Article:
Live Review: G-Flip, Ruby Fields, Methyl Ethyl and more stun crowds at Laneway Festival in Melbourne

The day started off with dark clouds and the threat of rain at any moment. A sprinkling of water showered festival go-ers as they waltzed into the festival, a pulsating mass of Gorman jackets, four dollar plastic rain coats and the occasional punter (myself) who forgot to check the weather report. There was fear in the air, and I fleetingly worried that the long and excruciating hours I spent on my colourful eye makeup would avail to nothing. Alas, as lunch-time hit and everybody’s favourite Melbourne local G-Flip bounced around on stage, the sun shone through and we all knew that Laneway Festival in Melbourne’s Footscray Gardens was set to be an epic time.

Despite fluctuating weather that left us occasionally drenched yet still somehow sunburnt, the 15th year of one of Melbourne’s greatest festivals was once again full of keen punters and vibrant acts across every stage. The first act I caught was none other than Australia’s favourite infectious, indie-punk Ruby Fields with her merry band of epic pals. Attracting a hefty crowd alive with moshing and sing-a-longs from the beginning, it was clear just how much everyone loves Rubes. Tearing through some of her brilliant tracks such as “Ritalin” and “P-Plates”, Field’s than treated everyone to her recent Triple J Like A Version cover of The Church’s “The Unguarded Moment”. Finally, the set was finished off with the much anticipated “Dinosaurs” and almost every single person in the crowd knew those words.

Ruby Fields

Moving across to the Dean Turner stage, huge cheers began to erupt as G-Flip appeared and it was hard to have thought that just a year ago this absolute superstar was making music in her bedroom. Kicking off her set with ‘Killing my Time”, G-Flip’s hometown crowd broke out dancing and singing along and it was clear that this set had been eagerly awaited. Showing off much adored new tunes “Stupid” and “Drink too Much”, the Melbourne singer finished off her powerful set with everybody’s favourite track and her insane debut “About You.” I can assure you that I was mid-crowd jumping and singing along just as much as everybody around me. G-Flip told the crowd that her whole family had come to watch and I bet they were insanely proud of this insanely talented musician and the huge shoey that she did at the conclusion of her set.

G Flip

Next up a Welcome to Country presentation preceded the arrival of the uber talented and recent Young Australian of the Year Baker Boy who kicked off his set with his new track “Black Magic”. The crowds were huge and the artist was met by an adoring crowd who cheered and moved as the artist danced and rapped across the main stage. The crowds remained active and alive as Clairo took to the main stage and enveloped festival go-ers in her beautiful, airy melodies and vibrant choruses. The international act complimented the sunshine that now poured down on punters, leaving those who forgot their sunscreen (me) with a few noticeable burns by the end of the day.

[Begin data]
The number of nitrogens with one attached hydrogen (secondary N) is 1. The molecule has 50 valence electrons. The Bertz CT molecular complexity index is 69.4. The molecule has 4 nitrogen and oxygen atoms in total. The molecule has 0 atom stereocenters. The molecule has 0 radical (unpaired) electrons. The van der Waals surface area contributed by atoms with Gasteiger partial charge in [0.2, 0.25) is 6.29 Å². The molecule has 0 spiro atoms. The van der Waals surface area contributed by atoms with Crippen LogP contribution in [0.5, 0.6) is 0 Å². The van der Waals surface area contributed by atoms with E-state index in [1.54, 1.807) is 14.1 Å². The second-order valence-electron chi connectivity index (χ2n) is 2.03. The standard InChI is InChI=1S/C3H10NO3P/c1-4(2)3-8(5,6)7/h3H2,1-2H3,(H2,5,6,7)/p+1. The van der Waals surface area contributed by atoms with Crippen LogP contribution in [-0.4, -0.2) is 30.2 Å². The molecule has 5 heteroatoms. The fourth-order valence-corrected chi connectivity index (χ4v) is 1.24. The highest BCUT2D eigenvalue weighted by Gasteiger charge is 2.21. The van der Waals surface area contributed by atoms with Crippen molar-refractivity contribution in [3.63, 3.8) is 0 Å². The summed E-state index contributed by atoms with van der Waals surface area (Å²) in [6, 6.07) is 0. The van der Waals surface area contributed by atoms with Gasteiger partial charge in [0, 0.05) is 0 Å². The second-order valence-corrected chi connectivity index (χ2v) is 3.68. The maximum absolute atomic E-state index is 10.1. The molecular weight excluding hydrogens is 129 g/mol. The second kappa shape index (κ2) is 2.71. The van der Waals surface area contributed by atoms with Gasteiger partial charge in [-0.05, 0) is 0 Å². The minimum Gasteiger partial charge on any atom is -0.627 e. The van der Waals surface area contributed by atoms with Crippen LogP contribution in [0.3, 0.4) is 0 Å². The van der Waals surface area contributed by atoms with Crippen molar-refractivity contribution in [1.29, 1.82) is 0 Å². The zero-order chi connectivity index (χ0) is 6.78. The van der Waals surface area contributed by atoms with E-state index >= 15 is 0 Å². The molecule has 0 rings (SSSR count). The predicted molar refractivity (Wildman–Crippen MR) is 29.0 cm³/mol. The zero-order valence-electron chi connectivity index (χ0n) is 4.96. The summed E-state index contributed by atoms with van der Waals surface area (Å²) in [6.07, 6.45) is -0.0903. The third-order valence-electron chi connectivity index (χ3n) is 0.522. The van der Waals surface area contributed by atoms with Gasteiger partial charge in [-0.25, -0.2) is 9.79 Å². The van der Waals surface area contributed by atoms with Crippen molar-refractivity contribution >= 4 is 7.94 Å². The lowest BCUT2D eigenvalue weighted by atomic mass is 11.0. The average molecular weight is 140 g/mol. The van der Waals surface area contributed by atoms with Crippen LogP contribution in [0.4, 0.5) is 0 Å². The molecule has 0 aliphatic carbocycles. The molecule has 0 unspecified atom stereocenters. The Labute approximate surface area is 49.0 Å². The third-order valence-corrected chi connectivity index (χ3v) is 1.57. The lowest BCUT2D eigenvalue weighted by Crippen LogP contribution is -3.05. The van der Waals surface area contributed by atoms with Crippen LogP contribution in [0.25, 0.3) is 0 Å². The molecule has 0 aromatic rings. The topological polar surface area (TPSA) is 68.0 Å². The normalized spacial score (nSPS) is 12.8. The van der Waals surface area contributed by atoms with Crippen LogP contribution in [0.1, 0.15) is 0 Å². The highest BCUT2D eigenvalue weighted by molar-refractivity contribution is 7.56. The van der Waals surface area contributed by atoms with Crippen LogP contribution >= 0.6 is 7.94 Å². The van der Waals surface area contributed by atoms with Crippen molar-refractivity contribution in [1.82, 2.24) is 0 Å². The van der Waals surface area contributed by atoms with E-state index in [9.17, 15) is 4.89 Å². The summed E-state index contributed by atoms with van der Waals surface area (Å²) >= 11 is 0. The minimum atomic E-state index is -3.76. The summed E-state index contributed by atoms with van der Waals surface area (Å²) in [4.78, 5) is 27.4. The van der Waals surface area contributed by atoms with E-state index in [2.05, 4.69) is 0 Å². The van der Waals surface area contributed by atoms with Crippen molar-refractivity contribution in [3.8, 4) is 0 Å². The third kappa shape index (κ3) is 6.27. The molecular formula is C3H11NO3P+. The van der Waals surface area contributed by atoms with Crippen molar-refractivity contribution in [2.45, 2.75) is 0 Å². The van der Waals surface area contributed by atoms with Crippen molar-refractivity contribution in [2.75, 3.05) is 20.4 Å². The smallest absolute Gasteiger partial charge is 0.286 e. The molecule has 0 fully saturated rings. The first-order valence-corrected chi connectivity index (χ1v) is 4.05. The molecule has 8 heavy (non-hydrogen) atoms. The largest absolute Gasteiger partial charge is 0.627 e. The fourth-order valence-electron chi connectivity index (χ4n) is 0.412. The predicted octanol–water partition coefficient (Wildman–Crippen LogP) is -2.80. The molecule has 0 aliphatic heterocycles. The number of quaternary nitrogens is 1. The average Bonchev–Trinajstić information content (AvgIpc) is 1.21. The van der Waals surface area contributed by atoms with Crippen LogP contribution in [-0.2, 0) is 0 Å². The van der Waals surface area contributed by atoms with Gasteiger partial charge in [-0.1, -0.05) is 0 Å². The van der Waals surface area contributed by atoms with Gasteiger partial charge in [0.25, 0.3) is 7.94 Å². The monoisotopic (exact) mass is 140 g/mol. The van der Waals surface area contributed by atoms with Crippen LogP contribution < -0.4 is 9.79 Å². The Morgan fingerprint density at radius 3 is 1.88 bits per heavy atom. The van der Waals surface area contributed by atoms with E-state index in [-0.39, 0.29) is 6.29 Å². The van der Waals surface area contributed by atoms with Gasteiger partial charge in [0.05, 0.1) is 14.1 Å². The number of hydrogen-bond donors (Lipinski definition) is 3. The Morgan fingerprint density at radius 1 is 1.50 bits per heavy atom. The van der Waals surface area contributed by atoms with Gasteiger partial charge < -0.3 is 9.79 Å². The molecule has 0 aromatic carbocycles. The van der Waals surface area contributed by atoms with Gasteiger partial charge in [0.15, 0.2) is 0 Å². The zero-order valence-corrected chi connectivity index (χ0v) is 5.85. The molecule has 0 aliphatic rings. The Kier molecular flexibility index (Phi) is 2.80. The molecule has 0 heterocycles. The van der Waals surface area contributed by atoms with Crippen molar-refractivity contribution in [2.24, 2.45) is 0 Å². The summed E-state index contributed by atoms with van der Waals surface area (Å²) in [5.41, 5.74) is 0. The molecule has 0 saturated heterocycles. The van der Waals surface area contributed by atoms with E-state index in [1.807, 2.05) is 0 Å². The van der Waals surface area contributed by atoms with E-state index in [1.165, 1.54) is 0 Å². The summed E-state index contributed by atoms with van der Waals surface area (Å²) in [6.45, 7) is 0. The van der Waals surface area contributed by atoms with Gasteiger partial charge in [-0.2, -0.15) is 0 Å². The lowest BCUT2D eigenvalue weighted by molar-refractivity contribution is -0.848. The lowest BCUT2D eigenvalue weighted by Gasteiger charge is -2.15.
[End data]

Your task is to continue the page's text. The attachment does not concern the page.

Crowds were huge and some serious moshing began to happen during Byron Bay favourite’s Skeggs. I watched my own younger brother get eaten alive by the hectic crowd and wished him good luck from the safety of the sidelines. Ruby Fields joined her mates on stage for “Roadtrip” and “New York California” and was eventually carted off stage in a wheelie bin. Finishing off their set with the smash hit “Up in the Clouds” from their newest album, the band left their fans sweaty, slightly bruised and ecstatic.


Whilst New York artist Mitski crooned glamorously on the Dean Turner stage, the fierce and powerful Camp Cope kicked off their unmissable set on the Dr Martens stage, faced with harsh winds and an adoring crowd. With stunning performances off “Jet Fuel Can’t Melt Steal Beams” and “How to Socialise and Make Friends”, it’s no surprise that the three piece band are considered one of the best live acts in the country. The day continued on with absolutely epic appearances from UK rising stars Rex Orange Country, whose memorable track “Loving is Easy” could be heard from almost every corner of the festival and The Smith Street Band who were a late addition to the line-up but an equally as memorable one, with performances of their aussie-punk riddled cover of Icona Pop’s “I Love It”  and my own personal favourite “I Don’t Wanna Die No More.”


Camp Cope’s Georgia Maq

As the day turned to night, the festival was closed with a much anticipated performance from the well-loved Gang of Youths, where frontman Dave Le’aupepe appeared through the smoke to begin their set with an acoustic performance of “Fear and Trembling.” Despite having seen the Sydney band several times before, it was quite honestly as if I was seeing them for the first time. There is something rather magical about the way Gang of Youths glue together and the way their emotional and well-written songs and infectious melodies buzz through the crowd and hit deeper than simply a handful of notes in your ear. The huge audience moved rhythmically and sang through hits like “The Heart is a Muscle” and “Magnolia” before closing their incredible set and finishing off an epic day at Laneway Festival with the much adored track “Say Yes to Life.” I’m not crying, you’re crying.


This reviewer attended the festival on the 9th of February at Footscray Gardens in Melbourne